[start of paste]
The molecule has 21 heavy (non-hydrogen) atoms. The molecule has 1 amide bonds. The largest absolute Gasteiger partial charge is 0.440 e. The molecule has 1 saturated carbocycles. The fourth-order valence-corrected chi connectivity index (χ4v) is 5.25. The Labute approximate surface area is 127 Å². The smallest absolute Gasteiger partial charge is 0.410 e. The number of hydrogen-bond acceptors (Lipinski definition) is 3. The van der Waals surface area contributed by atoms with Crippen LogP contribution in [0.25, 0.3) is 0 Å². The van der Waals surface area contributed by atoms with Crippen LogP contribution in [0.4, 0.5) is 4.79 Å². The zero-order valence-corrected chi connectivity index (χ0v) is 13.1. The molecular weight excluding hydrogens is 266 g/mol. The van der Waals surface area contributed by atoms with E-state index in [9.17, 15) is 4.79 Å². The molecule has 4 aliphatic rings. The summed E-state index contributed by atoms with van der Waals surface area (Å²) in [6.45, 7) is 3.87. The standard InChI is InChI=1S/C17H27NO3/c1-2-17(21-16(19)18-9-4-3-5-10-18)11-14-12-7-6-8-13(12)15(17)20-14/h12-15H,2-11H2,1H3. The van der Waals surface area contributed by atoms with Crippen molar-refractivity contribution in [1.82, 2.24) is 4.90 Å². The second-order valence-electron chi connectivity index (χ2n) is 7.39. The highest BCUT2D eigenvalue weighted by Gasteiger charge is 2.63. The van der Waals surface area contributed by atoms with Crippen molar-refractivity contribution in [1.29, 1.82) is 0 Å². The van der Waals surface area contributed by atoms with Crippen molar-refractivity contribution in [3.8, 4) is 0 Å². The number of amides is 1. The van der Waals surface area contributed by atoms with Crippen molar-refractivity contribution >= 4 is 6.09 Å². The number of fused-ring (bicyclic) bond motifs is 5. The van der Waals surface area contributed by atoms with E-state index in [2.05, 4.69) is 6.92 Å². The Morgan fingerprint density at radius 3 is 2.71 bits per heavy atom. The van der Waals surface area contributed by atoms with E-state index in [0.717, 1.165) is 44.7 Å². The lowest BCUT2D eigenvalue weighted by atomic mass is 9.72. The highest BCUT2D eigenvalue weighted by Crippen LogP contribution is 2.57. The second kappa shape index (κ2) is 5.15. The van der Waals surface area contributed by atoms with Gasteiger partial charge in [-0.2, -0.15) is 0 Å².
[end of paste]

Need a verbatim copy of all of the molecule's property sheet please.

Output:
The molecule has 21 heavy (non-hydrogen) atoms. The molecule has 1 amide bonds. The largest absolute Gasteiger partial charge is 0.440 e. The molecule has 1 saturated carbocycles. The fourth-order valence-corrected chi connectivity index (χ4v) is 5.25. The Labute approximate surface area is 127 Å². The smallest absolute Gasteiger partial charge is 0.410 e. The number of hydrogen-bond acceptors (Lipinski definition) is 3. The van der Waals surface area contributed by atoms with Crippen LogP contribution in [0.25, 0.3) is 0 Å². The van der Waals surface area contributed by atoms with Crippen LogP contribution in [0.4, 0.5) is 4.79 Å². The zero-order valence-corrected chi connectivity index (χ0v) is 13.1. The molecular weight excluding hydrogens is 266 g/mol. The van der Waals surface area contributed by atoms with E-state index in [9.17, 15) is 4.79 Å². The molecule has 4 aliphatic rings. The summed E-state index contributed by atoms with van der Waals surface area (Å²) in [6.45, 7) is 3.87. The standard InChI is InChI=1S/C17H27NO3/c1-2-17(21-16(19)18-9-4-3-5-10-18)11-14-12-7-6-8-13(12)15(17)20-14/h12-15H,2-11H2,1H3. The van der Waals surface area contributed by atoms with Crippen molar-refractivity contribution in [1.82, 2.24) is 4.90 Å². The second-order valence-electron chi connectivity index (χ2n) is 7.39. The highest BCUT2D eigenvalue weighted by Gasteiger charge is 2.63. The van der Waals surface area contributed by atoms with Crippen molar-refractivity contribution in [1.29, 1.82) is 0 Å². The van der Waals surface area contributed by atoms with Crippen molar-refractivity contribution in [3.8, 4) is 0 Å². The number of amides is 1. The van der Waals surface area contributed by atoms with Crippen molar-refractivity contribution >= 4 is 6.09 Å². The number of fused-ring (bicyclic) bond motifs is 5. The van der Waals surface area contributed by atoms with E-state index in [2.05, 4.69) is 6.92 Å². The Morgan fingerprint density at radius 3 is 2.71 bits per heavy atom. The van der Waals surface area contributed by atoms with E-state index in [0.717, 1.165) is 44.7 Å². The lowest BCUT2D eigenvalue weighted by atomic mass is 9.72. The highest BCUT2D eigenvalue weighted by Crippen LogP contribution is 2.57. The second kappa shape index (κ2) is 5.15. The van der Waals surface area contributed by atoms with Gasteiger partial charge in [-0.2, -0.15) is 0 Å².